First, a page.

The allegations of poor medical care at Alabama's prisons for women make them sound more like concentration camps: Female inmates sometimes pull their own teeth, are denied cancer treatment, don't receive medicine for diabetes and psychiatric disorders, and live with untreated gynecological problems, according to new claims added to an ongoing federal lawsuit against the state.
"Serious medical problems are largely ignored until they present an emergency, such as uncontrolled bleeding, seizures or strokes," the lawsuit says.
If those allegations are anywhere close to true, state officials must be held accountable. Already, they have much to answer for in the suit, filed in August on behalf of inmates at Tutwiler Prison for Women in Wetumpka and two work release centers for women. U.S. District Judge Myron Thompson has ruled that the crowded, unsafe dorms are unconstitutional, and given the state until Dec. 30 to present a remedy plan.
The ruling shouldn't have surprised anyone. Tutwiler, built in the 1940s for a maximum of 364 inmates, houses triple its capacity with 1,000 inmates. It was also more violent than any men's prison this year, with almost 100 assaults. Inmates and officers have been beaten in the past year, and some have been slashed with razor blades.
On top of this comes the complaint adding Naphcare Inc. and MHM Correctional Services Inc. as defendants in the suit. Both are private, for-profit companies the state Department of Corrections contracts with to provide health care for inmates. Naphcare's medical care contract last year was for $29.5 million, while MHM cost the state $1.75 million for the first full year of a three-year mental health contract, according to a prison spokesman.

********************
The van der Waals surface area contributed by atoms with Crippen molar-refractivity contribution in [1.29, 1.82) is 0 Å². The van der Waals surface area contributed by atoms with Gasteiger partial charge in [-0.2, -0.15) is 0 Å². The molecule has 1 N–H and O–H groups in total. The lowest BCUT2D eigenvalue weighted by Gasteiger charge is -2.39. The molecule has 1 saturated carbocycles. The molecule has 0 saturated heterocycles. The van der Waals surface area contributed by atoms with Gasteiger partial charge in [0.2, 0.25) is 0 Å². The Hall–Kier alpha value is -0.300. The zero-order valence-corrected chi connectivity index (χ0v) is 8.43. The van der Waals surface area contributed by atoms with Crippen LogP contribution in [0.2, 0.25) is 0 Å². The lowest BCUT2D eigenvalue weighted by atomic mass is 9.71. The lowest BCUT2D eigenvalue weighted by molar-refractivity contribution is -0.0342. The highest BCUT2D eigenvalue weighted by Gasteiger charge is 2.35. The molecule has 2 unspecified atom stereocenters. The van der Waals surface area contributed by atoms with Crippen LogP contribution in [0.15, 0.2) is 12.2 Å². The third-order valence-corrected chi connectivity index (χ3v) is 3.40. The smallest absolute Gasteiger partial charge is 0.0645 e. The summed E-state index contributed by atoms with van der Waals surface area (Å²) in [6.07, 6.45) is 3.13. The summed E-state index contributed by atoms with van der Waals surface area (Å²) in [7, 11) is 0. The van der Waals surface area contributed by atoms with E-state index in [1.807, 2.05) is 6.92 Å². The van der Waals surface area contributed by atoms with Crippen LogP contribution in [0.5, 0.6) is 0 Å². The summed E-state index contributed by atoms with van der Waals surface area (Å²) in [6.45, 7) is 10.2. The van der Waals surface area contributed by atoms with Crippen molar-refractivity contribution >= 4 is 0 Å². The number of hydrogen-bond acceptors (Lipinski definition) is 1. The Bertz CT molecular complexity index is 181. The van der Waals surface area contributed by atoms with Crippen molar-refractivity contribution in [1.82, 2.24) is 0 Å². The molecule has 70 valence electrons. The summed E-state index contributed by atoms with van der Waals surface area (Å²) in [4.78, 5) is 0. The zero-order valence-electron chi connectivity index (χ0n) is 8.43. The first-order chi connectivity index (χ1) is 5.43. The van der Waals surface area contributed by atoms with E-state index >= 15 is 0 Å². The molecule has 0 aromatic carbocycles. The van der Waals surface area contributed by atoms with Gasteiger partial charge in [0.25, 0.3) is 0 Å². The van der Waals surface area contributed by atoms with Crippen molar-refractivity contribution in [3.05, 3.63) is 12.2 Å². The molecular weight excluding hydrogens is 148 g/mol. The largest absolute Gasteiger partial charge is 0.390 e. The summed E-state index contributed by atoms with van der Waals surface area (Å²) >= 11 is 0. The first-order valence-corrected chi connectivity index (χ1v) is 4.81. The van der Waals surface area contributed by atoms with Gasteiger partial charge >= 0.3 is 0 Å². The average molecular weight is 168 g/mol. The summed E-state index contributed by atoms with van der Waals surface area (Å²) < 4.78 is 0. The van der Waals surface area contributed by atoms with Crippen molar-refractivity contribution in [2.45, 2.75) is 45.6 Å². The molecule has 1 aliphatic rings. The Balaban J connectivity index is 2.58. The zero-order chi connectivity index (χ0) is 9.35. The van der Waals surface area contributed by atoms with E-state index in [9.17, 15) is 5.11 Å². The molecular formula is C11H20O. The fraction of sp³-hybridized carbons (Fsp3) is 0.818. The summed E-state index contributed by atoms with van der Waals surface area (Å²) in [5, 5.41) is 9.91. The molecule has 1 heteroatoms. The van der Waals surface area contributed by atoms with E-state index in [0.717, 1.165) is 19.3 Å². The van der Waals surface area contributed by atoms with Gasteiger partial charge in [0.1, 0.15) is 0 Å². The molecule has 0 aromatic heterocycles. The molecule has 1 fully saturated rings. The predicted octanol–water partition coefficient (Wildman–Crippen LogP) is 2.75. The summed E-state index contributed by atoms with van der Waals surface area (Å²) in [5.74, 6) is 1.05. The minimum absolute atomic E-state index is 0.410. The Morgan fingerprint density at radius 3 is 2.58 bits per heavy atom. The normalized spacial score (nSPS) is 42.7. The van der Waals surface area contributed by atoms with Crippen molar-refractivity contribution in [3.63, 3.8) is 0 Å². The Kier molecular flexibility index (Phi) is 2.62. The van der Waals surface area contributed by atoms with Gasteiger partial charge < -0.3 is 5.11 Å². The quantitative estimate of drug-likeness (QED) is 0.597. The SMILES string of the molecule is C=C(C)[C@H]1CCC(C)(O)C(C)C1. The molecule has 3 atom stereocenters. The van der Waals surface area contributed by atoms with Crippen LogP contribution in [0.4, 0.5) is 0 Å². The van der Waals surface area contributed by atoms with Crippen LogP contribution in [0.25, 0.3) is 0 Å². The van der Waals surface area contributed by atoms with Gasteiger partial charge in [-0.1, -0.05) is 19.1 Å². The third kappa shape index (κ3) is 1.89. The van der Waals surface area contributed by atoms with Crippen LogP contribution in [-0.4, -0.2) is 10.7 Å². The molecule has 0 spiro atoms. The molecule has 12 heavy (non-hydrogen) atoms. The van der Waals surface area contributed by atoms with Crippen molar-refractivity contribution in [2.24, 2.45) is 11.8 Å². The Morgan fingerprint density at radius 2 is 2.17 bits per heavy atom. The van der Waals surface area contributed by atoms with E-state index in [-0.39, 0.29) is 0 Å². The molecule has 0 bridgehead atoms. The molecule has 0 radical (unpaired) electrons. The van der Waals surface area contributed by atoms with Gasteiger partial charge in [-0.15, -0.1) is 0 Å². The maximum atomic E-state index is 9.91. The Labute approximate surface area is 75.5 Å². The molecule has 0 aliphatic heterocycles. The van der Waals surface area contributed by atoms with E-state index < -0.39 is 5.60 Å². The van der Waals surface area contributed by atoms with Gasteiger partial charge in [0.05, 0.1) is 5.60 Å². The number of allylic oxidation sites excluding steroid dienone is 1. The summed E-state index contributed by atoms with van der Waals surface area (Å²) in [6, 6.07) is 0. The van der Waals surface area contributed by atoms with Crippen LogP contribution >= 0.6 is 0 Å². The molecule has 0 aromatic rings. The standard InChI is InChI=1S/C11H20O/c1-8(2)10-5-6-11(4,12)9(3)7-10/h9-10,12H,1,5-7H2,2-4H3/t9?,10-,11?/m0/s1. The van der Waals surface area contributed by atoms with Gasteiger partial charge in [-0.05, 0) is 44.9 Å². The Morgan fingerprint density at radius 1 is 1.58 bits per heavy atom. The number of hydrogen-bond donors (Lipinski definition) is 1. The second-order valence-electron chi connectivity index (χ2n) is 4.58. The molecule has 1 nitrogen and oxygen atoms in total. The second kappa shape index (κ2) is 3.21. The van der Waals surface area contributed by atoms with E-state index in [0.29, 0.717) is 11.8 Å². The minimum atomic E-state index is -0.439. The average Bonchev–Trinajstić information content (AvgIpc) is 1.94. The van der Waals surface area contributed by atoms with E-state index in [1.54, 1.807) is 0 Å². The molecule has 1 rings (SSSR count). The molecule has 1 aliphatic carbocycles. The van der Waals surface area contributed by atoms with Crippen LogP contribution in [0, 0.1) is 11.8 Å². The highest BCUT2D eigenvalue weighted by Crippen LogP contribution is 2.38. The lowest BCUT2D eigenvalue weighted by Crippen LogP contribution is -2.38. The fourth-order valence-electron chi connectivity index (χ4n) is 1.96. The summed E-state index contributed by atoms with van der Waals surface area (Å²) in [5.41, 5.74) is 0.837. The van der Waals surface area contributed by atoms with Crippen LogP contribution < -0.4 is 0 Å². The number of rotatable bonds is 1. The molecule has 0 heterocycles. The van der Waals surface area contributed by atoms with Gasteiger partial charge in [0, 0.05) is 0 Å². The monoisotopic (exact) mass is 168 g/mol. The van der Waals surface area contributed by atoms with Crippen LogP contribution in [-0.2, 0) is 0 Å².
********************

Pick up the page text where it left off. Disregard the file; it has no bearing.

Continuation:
While that sounds like a lot of money, here's some perspective: Alabama is last in the nation in funding medical care for prisoners, as well as last in the nation on prison spending. Naphcare received the contract after the state negotiated lower costs. Originally, four companies bid $38 million to $46 million. Even at those amounts, Alabama still would have ranked 50th in health care spending.
Alabama is finding out the hard way, courtesy of a federal judge, that you get what you pay for and suffer the consequences if you're not paying enough to meet constitutional minimums for inmate care.
It's not as if this is a new problem. Alabama has underfunded its prisons for decades, and often has wound up in court because of it. Even now, the prison system is defending itself in state court for systemwide overcrowding. Montgomery Circuit Judge William Shashy has ordered the state to transfer state inmates from crowded county jails to state prisons within 30 days, even though there's nowhere to put them. The prison system has 27,000 inmates, twice the number it was designed to handle.
Judges are making it clear: The state has no choice but to solve the problems with overcrowding, understaffing and medical care, even if it takes significantly more money. These are prisons, not concentration camps.